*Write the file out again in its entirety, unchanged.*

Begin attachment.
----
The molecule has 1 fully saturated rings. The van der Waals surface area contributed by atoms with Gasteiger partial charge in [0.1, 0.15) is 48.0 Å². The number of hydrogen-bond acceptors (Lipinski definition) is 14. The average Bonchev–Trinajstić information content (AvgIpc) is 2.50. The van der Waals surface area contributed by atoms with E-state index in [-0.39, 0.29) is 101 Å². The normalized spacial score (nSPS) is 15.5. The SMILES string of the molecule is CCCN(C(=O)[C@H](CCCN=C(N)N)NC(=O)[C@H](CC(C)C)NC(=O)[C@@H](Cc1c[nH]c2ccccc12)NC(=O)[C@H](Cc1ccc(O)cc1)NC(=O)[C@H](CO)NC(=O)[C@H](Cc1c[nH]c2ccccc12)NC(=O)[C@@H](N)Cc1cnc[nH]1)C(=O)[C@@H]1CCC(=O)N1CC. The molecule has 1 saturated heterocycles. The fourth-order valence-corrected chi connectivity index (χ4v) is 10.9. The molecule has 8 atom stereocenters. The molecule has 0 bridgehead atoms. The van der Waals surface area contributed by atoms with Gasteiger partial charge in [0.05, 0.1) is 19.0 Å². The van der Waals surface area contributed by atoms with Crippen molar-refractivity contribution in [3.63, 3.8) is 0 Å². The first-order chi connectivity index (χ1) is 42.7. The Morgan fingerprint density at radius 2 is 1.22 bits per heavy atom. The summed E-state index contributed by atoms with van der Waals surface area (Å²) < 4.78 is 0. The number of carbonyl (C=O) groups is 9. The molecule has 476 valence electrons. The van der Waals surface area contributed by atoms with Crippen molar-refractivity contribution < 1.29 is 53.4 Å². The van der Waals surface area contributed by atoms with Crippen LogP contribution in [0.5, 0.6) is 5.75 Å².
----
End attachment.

The molecule has 1 fully saturated rings. The van der Waals surface area contributed by atoms with Gasteiger partial charge in [0.1, 0.15) is 48.0 Å². The number of hydrogen-bond acceptors (Lipinski definition) is 14. The average Bonchev–Trinajstić information content (AvgIpc) is 2.50. The van der Waals surface area contributed by atoms with E-state index in [-0.39, 0.29) is 101 Å². The normalized spacial score (nSPS) is 15.5. The SMILES string of the molecule is CCCN(C(=O)[C@H](CCCN=C(N)N)NC(=O)[C@H](CC(C)C)NC(=O)[C@@H](Cc1c[nH]c2ccccc12)NC(=O)[C@H](Cc1ccc(O)cc1)NC(=O)[C@H](CO)NC(=O)[C@H](Cc1c[nH]c2ccccc12)NC(=O)[C@@H](N)Cc1cnc[nH]1)C(=O)[C@@H]1CCC(=O)N1CC. The molecule has 1 saturated heterocycles. The fourth-order valence-corrected chi connectivity index (χ4v) is 10.9. The molecule has 8 atom stereocenters. The molecule has 0 bridgehead atoms. The van der Waals surface area contributed by atoms with Gasteiger partial charge in [0.05, 0.1) is 19.0 Å². The van der Waals surface area contributed by atoms with Crippen molar-refractivity contribution in [3.63, 3.8) is 0 Å². The first-order chi connectivity index (χ1) is 42.7. The Morgan fingerprint density at radius 2 is 1.22 bits per heavy atom. The summed E-state index contributed by atoms with van der Waals surface area (Å²) < 4.78 is 0. The number of carbonyl (C=O) groups is 9. The molecule has 476 valence electrons. The van der Waals surface area contributed by atoms with Crippen molar-refractivity contribution < 1.29 is 53.4 Å². The van der Waals surface area contributed by atoms with Crippen LogP contribution in [0.5, 0.6) is 5.75 Å².